[Top] [All Lists]

Re: quickie elect. question

To: Trevor Boicey <>,
Subject: Re: quickie elect. question
Date: Tue, 03 May 2005 02:37:17 +0000
I wouldn't be even close to the electrician of the list, but I did read a fine 
homebuilding a few months back that talked about an older type of wiring that 
used the sheithing as a ground.  maybe since his house is old enough not to 
have three-prong outlets, his has this?

this was not the metallic-armored stuff you see in permanent installations 
nowadays.  I can probably find and scan the article, assuming I'm not breaking 
a copywright law.


>    ...but I'd be very curious to see if any application allowed the use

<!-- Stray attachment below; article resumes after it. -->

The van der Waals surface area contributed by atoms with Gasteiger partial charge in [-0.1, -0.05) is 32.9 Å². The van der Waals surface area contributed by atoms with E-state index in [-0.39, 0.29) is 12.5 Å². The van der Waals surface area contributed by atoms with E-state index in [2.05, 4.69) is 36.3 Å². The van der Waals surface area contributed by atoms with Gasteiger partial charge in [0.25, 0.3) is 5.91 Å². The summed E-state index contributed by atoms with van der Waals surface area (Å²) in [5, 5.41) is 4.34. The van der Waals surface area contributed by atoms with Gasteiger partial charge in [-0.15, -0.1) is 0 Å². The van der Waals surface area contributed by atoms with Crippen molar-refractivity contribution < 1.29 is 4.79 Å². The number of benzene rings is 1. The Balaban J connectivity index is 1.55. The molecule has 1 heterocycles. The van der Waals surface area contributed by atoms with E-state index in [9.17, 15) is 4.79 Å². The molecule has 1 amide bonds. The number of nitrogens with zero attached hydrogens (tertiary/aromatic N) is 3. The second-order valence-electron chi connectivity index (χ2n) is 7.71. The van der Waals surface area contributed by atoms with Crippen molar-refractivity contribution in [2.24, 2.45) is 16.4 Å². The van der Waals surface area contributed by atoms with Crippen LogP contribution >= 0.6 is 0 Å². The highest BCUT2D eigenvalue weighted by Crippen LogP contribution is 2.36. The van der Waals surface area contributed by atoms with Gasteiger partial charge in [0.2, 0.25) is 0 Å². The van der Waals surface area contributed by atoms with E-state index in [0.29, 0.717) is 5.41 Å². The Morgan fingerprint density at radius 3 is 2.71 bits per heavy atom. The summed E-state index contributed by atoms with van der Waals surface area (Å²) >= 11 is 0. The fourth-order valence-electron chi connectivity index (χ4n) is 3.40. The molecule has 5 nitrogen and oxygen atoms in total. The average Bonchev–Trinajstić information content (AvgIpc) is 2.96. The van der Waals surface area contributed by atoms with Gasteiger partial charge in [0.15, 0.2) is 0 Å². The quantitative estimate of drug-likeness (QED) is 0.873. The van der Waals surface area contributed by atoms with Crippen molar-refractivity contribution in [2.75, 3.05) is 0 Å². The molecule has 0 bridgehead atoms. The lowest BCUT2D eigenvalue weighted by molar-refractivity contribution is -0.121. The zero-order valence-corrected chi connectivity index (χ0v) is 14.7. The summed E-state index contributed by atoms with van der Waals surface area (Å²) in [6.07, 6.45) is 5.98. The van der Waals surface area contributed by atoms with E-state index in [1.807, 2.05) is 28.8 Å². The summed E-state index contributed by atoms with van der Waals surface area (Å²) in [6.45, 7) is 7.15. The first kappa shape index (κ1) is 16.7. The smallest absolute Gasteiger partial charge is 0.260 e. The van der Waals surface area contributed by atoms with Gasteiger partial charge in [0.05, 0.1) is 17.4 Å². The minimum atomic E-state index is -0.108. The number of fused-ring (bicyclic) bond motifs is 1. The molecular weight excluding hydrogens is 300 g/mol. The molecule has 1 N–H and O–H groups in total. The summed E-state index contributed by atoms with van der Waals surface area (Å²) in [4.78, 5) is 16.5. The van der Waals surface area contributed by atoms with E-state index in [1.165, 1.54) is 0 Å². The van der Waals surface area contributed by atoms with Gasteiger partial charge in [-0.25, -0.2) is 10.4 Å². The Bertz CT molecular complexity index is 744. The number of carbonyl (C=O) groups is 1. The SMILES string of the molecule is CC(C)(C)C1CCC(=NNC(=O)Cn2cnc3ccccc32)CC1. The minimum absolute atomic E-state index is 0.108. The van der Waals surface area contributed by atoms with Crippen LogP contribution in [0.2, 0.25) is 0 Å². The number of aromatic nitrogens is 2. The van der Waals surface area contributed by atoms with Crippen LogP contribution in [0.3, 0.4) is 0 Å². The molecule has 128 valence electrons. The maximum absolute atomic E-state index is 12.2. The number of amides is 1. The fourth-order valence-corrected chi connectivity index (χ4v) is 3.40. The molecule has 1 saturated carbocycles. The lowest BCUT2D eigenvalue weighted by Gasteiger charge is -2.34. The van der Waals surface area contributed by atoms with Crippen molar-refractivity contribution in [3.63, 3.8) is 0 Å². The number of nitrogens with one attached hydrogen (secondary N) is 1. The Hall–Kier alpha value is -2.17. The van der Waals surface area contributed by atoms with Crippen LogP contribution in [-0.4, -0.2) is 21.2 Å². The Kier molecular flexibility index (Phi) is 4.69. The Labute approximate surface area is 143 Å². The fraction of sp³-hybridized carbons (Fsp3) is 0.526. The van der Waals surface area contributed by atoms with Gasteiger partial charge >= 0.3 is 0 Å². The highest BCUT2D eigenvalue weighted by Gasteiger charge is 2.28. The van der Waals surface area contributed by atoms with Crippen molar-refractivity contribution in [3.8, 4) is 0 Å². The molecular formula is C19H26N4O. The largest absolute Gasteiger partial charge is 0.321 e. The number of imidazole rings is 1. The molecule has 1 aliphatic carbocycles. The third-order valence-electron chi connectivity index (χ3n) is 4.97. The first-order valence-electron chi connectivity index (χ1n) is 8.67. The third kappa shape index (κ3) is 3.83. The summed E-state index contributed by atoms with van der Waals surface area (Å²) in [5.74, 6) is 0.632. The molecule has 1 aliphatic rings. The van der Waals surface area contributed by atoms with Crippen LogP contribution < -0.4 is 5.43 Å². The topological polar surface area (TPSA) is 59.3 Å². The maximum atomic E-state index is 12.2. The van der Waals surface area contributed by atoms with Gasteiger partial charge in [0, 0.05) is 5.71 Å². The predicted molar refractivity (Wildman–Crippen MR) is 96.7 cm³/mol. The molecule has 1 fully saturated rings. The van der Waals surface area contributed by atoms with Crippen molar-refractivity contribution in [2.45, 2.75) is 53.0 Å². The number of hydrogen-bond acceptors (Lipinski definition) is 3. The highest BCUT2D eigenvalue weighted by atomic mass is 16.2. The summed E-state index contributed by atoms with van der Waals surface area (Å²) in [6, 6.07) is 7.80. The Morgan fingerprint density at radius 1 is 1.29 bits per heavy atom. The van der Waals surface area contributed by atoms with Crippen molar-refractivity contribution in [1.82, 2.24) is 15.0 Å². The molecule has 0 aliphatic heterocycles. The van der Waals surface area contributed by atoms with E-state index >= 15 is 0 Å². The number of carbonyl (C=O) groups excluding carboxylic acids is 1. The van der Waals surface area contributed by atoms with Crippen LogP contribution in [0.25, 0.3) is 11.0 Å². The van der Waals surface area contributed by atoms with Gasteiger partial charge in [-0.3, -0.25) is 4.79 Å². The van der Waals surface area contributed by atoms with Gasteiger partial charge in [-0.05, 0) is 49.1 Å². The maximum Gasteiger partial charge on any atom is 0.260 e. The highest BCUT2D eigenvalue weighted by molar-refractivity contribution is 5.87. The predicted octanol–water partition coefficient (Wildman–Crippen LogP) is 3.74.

> of the BX shield as a ground. (and a bit surprised I guess... it sounds 
> very wrong to me)
>    BX wire is normally to be used as "armoured wire", where it will be 
> exposed to possible damage. Such as in a garage where a length will have 
> to go down a wall exposed, or to a wired-in machine like a permanent air 
> compressor where the cable is exposed from a junction box into the unit.
>    The metal shield is designed to protect from piercing, say if 
> somebody leans a ladder against it, or hits it with a tool, or similar. 
> By code, certain places require it for this reason.
>    But any BX I've ever installed has a normal ground in the bundle.
>    Personally I hate working with the stuff, the little insulating plugs 
> that have to be jammed into the end to stop chafing are just way too 
> hard to get in and never leave me feeling very happy that they are in right.

<Prev in Thread] Current Thread [Next in Thread>